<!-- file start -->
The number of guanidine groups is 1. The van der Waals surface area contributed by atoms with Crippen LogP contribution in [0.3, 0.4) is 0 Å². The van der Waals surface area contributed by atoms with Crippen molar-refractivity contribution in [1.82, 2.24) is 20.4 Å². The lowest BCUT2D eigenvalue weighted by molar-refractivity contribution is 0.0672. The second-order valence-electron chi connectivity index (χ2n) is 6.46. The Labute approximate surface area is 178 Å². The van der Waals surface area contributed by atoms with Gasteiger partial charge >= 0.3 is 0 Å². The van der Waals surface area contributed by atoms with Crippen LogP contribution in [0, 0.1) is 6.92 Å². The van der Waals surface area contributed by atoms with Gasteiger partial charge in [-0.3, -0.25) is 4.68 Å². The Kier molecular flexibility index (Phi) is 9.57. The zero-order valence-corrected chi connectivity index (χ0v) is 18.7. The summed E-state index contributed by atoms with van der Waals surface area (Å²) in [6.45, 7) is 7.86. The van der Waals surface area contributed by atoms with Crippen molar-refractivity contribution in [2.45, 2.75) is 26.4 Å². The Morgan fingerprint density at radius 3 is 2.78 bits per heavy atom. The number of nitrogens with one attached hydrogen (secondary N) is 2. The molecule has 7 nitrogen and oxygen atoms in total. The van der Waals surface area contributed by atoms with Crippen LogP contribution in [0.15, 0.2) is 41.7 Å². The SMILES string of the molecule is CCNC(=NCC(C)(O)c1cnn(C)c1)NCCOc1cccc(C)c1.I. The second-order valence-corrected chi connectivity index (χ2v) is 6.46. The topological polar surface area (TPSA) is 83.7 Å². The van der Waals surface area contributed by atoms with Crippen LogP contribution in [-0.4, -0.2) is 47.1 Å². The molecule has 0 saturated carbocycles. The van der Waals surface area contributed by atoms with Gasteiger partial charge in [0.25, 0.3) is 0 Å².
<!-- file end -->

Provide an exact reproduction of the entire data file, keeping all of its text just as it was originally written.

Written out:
The number of guanidine groups is 1. The van der Waals surface area contributed by atoms with Crippen LogP contribution in [0.3, 0.4) is 0 Å². The van der Waals surface area contributed by atoms with Crippen molar-refractivity contribution in [1.82, 2.24) is 20.4 Å². The lowest BCUT2D eigenvalue weighted by molar-refractivity contribution is 0.0672. The second-order valence-electron chi connectivity index (χ2n) is 6.46. The Labute approximate surface area is 178 Å². The van der Waals surface area contributed by atoms with Gasteiger partial charge >= 0.3 is 0 Å². The van der Waals surface area contributed by atoms with Crippen LogP contribution in [0, 0.1) is 6.92 Å². The van der Waals surface area contributed by atoms with Gasteiger partial charge in [-0.3, -0.25) is 4.68 Å². The Kier molecular flexibility index (Phi) is 9.57. The zero-order valence-corrected chi connectivity index (χ0v) is 18.7. The summed E-state index contributed by atoms with van der Waals surface area (Å²) in [6.45, 7) is 7.86. The van der Waals surface area contributed by atoms with Crippen molar-refractivity contribution in [2.45, 2.75) is 26.4 Å². The Morgan fingerprint density at radius 3 is 2.78 bits per heavy atom. The number of nitrogens with one attached hydrogen (secondary N) is 2. The molecule has 7 nitrogen and oxygen atoms in total. The van der Waals surface area contributed by atoms with Crippen LogP contribution in [0.15, 0.2) is 41.7 Å². The SMILES string of the molecule is CCNC(=NCC(C)(O)c1cnn(C)c1)NCCOc1cccc(C)c1.I. The second-order valence-corrected chi connectivity index (χ2v) is 6.46. The topological polar surface area (TPSA) is 83.7 Å². The van der Waals surface area contributed by atoms with Crippen LogP contribution in [-0.4, -0.2) is 47.1 Å². The molecule has 0 saturated carbocycles. The van der Waals surface area contributed by atoms with Gasteiger partial charge in [0.25, 0.3) is 0 Å².